Assume that the functions $f,g : \mathbb R\to \mathbb R$ satisfy the relations \begin{align} \left\{ \begin{array}{ll} f(x+y) &=& f(x)f(y)-g(x)g(y), \\ g(x+y) &=& f(x)g(y)+f(y)g(x), \end{array} \right. \tag{$\star$} \end{align} for all $x,y\in \mathbb R$.

  1. Find $f,g$, if they are continuous.

  2. Is there a pair functions $f,g$ satisfying $(\star)$ which are not continuous?

  3. Characterization of all such pairs.

Update. This problem is clearly harder than the characterization of functions satisfying $$f(x+y)=f(x)+f(y),$$ as it is a system of non-linear functional equations. I imagine that, in order to attack this problem, one has to make it linear.

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    $\begingroup$ As these relations are satisfied by cos and sin, as you say, I am sure that they can be written in the form $A(x+y)=A(x)A(y)$ where $A(x)=\begin{pmatrix}f(x)&-g(x)\\g(x)&f(x)\end{pmatrix}$. $\endgroup$ – Harald Hanche-Olsen Dec 20 '13 at 17:21
  • $\begingroup$ Something to do with the Wronskian of $f,g$ $\endgroup$ – Torsten Hĕrculĕ Cärlemän Dec 20 '13 at 17:22
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    $\begingroup$ The equations are also satisfied by $f(x)=g(x)=0$ $\endgroup$ – Mark Bennet Dec 20 '13 at 17:26
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    $\begingroup$ Harald already gave you the idea to turn your problem into pretty much the problem $f(x+y)=f(x)+f(y)$. Call $h(x):=f(x)+ig(x)$ (this is the essentially the same as Harald is saying). Then the equations $(\star)$ are equivalent to $h(x+y)=h(x)h(y)$. Now, you can find that all continuous solutions of this are $h(x)=e^{Cx}$, or $h(x)=0$. $\endgroup$ – OR. Dec 20 '13 at 17:30
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    $\begingroup$ For 2. you can use a discontinuous solution of $r(x+y)=r(x)+r(y)$ and put $h(x):=e^{ir(x)}$, i.e. $f(x)=\sin(r(x))$ and $g(x)=\cos(r(x))$. $\endgroup$ – OR. Dec 20 '13 at 17:35

Let me put together all in an answer.

Define $h(x):=g(x)+if(x)$. Then $(\star)$ is equivalent to $$h(x+y)=h(x)h(y).$$

If $h(x)=0$ for some $x$ then $h$ is identically zero. Assume that $h$ never vanishes.

Let $\{a_i\}_{i\in I}$ be a Hamel basis of $\mathbb{R}$ as $\mathbb{Q}$-vector space.

Put $b_i:=h(a_i)$ and define $\hat{h}(x):=e^{r(x)}$, where $r(x)$ is the unique function determined by $r(x+y)=r(x)+r(y)$, and $r(a_i)=c_i$, where $c_i$ is any number such that $e^{c_i}=b_i$, and in the sequel I will not use anything beyond this).

Then $u(x):=h(x)/\hat{h}(x)$ satisfies $u(x+y)=u(x)u(y)$, and $u(0)=1$.

If $x=\sum\frac{p_i}{q_i}a_i$, with $(p_i,q_i)=1$, then $u(x)^{\prod q_i}=\prod u(\frac{p_i}{q_i}a_i)^{\prod q_i}=1$. The last equality is because $u(\frac{p_i}{q_i}a_i)^{q_i}=u(p_ia_i)=u(a_i)^{p_i}=1$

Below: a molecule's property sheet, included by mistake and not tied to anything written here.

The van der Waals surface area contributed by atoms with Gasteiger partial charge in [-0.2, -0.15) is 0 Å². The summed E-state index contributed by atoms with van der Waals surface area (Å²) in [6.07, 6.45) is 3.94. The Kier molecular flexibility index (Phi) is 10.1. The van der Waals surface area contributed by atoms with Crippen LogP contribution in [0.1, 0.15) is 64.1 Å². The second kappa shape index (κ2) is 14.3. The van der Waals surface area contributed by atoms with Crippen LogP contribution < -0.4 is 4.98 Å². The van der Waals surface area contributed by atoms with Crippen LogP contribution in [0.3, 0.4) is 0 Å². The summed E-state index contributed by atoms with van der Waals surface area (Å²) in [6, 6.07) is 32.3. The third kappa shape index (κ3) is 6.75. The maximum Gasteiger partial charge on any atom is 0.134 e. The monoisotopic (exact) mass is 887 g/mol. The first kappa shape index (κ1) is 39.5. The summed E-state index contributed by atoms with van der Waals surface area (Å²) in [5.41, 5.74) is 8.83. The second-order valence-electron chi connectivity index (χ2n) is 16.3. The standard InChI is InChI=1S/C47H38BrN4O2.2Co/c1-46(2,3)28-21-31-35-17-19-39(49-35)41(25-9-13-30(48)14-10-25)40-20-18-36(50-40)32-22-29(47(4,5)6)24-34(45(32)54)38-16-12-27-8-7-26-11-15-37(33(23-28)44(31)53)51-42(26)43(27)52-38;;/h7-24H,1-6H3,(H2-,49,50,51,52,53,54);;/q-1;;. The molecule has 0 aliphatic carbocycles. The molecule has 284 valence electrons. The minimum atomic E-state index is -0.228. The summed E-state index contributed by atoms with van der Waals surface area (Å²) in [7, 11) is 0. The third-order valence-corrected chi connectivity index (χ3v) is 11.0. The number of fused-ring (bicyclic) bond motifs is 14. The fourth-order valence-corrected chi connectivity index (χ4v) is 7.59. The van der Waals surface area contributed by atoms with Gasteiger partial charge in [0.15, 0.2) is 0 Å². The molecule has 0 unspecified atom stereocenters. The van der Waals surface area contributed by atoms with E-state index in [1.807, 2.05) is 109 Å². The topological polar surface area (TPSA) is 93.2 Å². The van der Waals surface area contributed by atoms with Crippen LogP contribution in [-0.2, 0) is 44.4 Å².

Then $u$ is a character (group homomorphism from $\mathbb{R}$ to the unit circle).

Converselly, for every $r$ such that $r(x+y)=r(x)+r(y)$ and a character $u$ of $\mathbb{R}$ we get $h(x):=e^{r(x)}u(x)$, which satisfies $h(x+y)=h(x)h(y)$. This gives us $$f(x):=\text{Im}(h(x))$$ and $$g(x):=\text{Re}(h(x)).$$

Now, to finish, we need to 'compute' all characters of the additive group $\mathbb{R}$.

Notice that each $\frac{p}{q}\mapsto u(\frac{p}{q}a_i)$ is a character of the additive group $\mathbb{Q}$. And conversely, if $u_i$ are characters of $\mathbb{Q}$ then $$u(x)=u\left(\sum\frac{p_i}{q_i}a_i\right):=\prod u_i\left(\frac{p_i}{q_i}\right)$$ satisfies $u(x+y)=u(x)u(y)$, and $u(0)=1$.

So, what we need is to 'compute' all characters of $\mathbb{Q}$. This can be read here, for example.

Notice the above gives us a way to produce all the solutions $h$, but it is not a unique writing of them. If we get two $\hat{h}$'s which quotient is a character of $\mathbb{R}$ then we can obtain the same $h$ from them by dividing by this character.

  • $\begingroup$ I agree that these pairs are indeed solutions of the functional equation. But, are you sure that: All solutions of this equation can be obtained by defining it arbitrarily on a Hamel basis of $\mathbb{R}$ as a $\mathbb{Q}$-vector space. For each of these solutions we get $$f(x):=\text{Im}(e^{r(x)})$$ and $$g(x):=\text{Re}(e^{r(x)}).$$ $\endgroup$ – Yiorgos S. Smyrlis Dec 20 '13 at 18:37
  • $\begingroup$ Two criticisms: Your definition of the logarithm seems weird. Why does the interval for the angles only have length $\pi$? It certainly isn't inverse to the exponential function. But even if the definition were right, there is no way you can define a complex logarithm in such a way that it always satisfies $log(x y) = log(x) + log(y)$ for all $x,y \in \mathbb{C}$. $\endgroup$ – Brusko651 Dec 20 '13 at 19:16
  • $\begingroup$ @YiorgosS.Smyrlis Ok, I think I finished writing it. $\endgroup$ – OR. Dec 20 '13 at 21:31

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